By Drs. Sally Robinson and Keith Bly

It's important for dad and mom to remember that not all poisons are in the garage or basement. A number of poisons can be found throughout the house. Small children are both curious and fast, so parents have to exercise special care not to leave dangerous products open or within their reach.

Poison Prevention Week, March 18-24, is a good time to review the safety of your home. Take a tour of your house or apartment to see if some of the following dangerous conditions exist:

· In the kitchen, check that all detergents, bleaches, cleaners and especially drain cleaners, as well as soaps and bug killers, are not under the sink in an unlocked cupboard, but up high in a cupboard with a childproof lock. Products containing lye are extremely dangerous. Don't keep these in your home. Keep alcoholic drinks up out of the reach of children.

· Don't make pill bottles part of the table decorations. Buy products with childproof or child-resistant caps. Opening them should require thumb pressure beyond the ability of small children.

· In the bathroom, besides checking that soaps are out of reach, keep medicines, cosmetics, colognes, toothpaste and mouthwashes out of reach, and preferably locked up.

· Don't leave pills in open bottles or in a dish of "the day's dose of medicine." Make sure all product labels are clear - both on medicine and on products that might be found anywhere in the house. In an emergency you will need to know what product was involved.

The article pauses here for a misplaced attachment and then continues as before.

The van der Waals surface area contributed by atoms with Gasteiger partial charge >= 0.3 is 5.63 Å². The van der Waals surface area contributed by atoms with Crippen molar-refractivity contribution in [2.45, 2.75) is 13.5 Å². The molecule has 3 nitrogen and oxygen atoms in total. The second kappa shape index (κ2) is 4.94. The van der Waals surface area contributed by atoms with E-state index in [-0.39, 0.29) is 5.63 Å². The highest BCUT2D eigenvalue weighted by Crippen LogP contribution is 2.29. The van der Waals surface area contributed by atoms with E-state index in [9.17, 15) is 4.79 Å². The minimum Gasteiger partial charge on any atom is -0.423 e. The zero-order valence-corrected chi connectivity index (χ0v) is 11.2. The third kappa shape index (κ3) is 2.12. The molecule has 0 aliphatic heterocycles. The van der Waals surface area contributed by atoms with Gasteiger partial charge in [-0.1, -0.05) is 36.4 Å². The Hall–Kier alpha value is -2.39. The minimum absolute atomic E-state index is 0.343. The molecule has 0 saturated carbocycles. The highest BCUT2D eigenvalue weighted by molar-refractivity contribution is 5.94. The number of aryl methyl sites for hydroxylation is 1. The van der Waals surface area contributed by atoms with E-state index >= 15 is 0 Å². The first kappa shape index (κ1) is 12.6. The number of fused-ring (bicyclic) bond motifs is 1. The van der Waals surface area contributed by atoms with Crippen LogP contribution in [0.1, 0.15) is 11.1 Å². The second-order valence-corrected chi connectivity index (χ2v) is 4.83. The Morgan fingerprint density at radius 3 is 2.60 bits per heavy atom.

· Flush medicine down the toilet after the expiration date has passed. Don't discard it in the wastebasket.

· In the bedroom, remember that perfumes and cosmetics and purses that may contain them probably contain products dangerous to a young child. Don't keep headache medicines, especially gelcaps and other medications that look like candy, on the night stand.

· In the living room, know the names of your plants and whether leaves or blossoms are poisonous.

· In the basement and garage make sure that insect sprays, lighter fluid, paint and turpentine, or other thinners, rust removers, gasoline, oil, fertilizers, antifreeze, weed killer, bug or rat killers, and all other chemicals are out of reach and locked up.

· Homes built or last painted before 1978 may contain lead. Flaking paint on the outside of the house can contaminate the ground, and exposed lead-based paint on window sills or doors can cause lead poisoning leading to brain damage. If you suspect the presence of lead paint, call your local health department.

If you think that your child has been poisoned, call the Southeast Texas Poison Center at 1-800-POISON1. Do not use syrup of ipecac before calling and being directed to do so by the Poison Center or your family physician.
Dr. Sally Robinson is a pediatrician in the division of children's special services at the University of Texas Medical Branch at Galveston. She teaches medical students about caring for children with chronic medical conditions. Dr. Keith Bly is a hospitalist and assistant professor of pediatrics at UTMB.

The Your Health column is written by health and medical experts at the University of Texas Medical Branch at Galveston. The column focuses on topical health issues that we believe are of interest to your readers. It is e-mailed every Tuesday. If you have any questions about the column, or would like to suggest topics, please contact John Koloen, media relations specialist, at (409) 772-8790 or email jskoloen@utmb.edu.